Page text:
Carroll became senior vice president of capital markets at Wells Fargo Home Mortgages last month, and Applegate will start April 28 as strategic quality manager within Wells’ home lending capital markets group.
Both had a hand in guiding the agency through its biggest rulemaking on the mortgage market that took effect in January. They will work in Washington.
In response to Ginnie Mae MSR transfer block by Bank of America: ‘We provide all required MSR documents’
After Ginnie Mae stopped the transfer of mortgage-servicing rights from Bank of America (BAC) to a nonbank, Bank of America emphasized that its servicing portfolios are on par with market requirements.
“In the normal course of business, we sell segments of our existing servicing portfolio on standard market terms, which include providing all required documents to subsequent servicers and complying with investor and other requirements,” a Bank of America spokesperson said in general on the banks servicing business.
Ocwen’s Erbey: NY regulator Lawsky hold has frozen all MSR deals
Looks like Lawsky is putting the fear in God into the banks in transferring mortgage servicing rights. Good for him.
During the conference call for Home Loan Servicing Solutions (HLSS) first-quarter earnings, HLSS Chairman William Erbey said the New York Department of Financial Services’ indefinite hold on the $2.7 billion MSR deal between Ocwen Financial (OCN) and Wells Fargo (WFC) has put a freeze on all MSR deals in the market.
During the earnings conference call, Erbey, who also serves as executive chairman for Ocwen, was asked about ongoing MSR deals.
“Until we resolve – this relates to Ocwen – until we resolve New York State we’re not acquiring any new (MSR) portfolios at all. As a matter of fact the entire market – nothing is being put out for bid right now,” Erbey said. “The whole market has stopped until that gets resolved.”
BofA Reaches $950 Million Deal on FGIC-Backed Bonds
Bank of America Corp. is paying $950 million to settle claims that its Countrywide unit pooled faulty mortgages into securities that helped hobble Financial Guaranty Insurance Co. and saddled buyers with losses.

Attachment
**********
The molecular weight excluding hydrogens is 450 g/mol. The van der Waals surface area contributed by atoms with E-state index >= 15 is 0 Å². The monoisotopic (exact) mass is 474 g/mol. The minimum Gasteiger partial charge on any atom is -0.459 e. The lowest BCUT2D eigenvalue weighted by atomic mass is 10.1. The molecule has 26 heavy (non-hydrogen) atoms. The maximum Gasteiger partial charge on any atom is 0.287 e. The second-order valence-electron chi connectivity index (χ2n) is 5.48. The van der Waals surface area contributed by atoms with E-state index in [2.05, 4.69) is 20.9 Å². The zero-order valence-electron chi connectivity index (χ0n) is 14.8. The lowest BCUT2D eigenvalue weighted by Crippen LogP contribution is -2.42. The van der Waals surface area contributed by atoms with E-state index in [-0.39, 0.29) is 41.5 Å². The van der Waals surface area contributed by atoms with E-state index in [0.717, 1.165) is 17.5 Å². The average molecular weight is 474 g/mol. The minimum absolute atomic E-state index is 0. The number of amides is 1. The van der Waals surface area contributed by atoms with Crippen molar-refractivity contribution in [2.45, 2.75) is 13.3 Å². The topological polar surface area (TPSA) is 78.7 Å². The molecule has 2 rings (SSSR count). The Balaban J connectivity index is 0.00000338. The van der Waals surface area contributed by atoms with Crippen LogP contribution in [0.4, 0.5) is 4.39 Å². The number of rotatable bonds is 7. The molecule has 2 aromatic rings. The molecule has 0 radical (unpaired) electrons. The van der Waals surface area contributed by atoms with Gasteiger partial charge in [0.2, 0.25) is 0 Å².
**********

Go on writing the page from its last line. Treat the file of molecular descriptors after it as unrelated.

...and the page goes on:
The accords resolve outstanding litigation with FGIC, as well as claims and potential claims that the lender is required to repurchase defective home loans backing the bonds because they failed to match their promised quality, Bank of America said today in a statement. The second-largest U.S. lender entered into the deals with FGIC, which guaranteed the debt, and Bank of New York Mellon Corp., the trustee for the securities.
Delphi Automotive : GM faced a Cadillac ignition switch issue in 2006
General Motors engineers reported accidentally turning off ignition switches in a Cadillac SRX with their knees more than eight years ago, and they ordered a similar fix to a similar problem in smaller, cheaper cars linked to 13 deaths, according to documents from parts maker Delphi Automotive.
The documents, provided to U.S. safety regulators, show GM (>> General Motors Company) used the same part, from the Cadillac Catera sedan, to make ignition switches more difficult to turn off on the 2007 Cadillac SRX crossover and the 2007 Saturn Ion and Chevrolet Cobalt sedans. Delphi supplied the GM-designed switches for all of those models.
The documents are the first indication that GM’s luxury Cadillac brand experienced ignition-switch problems similar to those that triggered the recall earlier this year of 2.6 million GM compacts, including the Cobalt and Ion.
GM did not immediately respond to requests for clarification.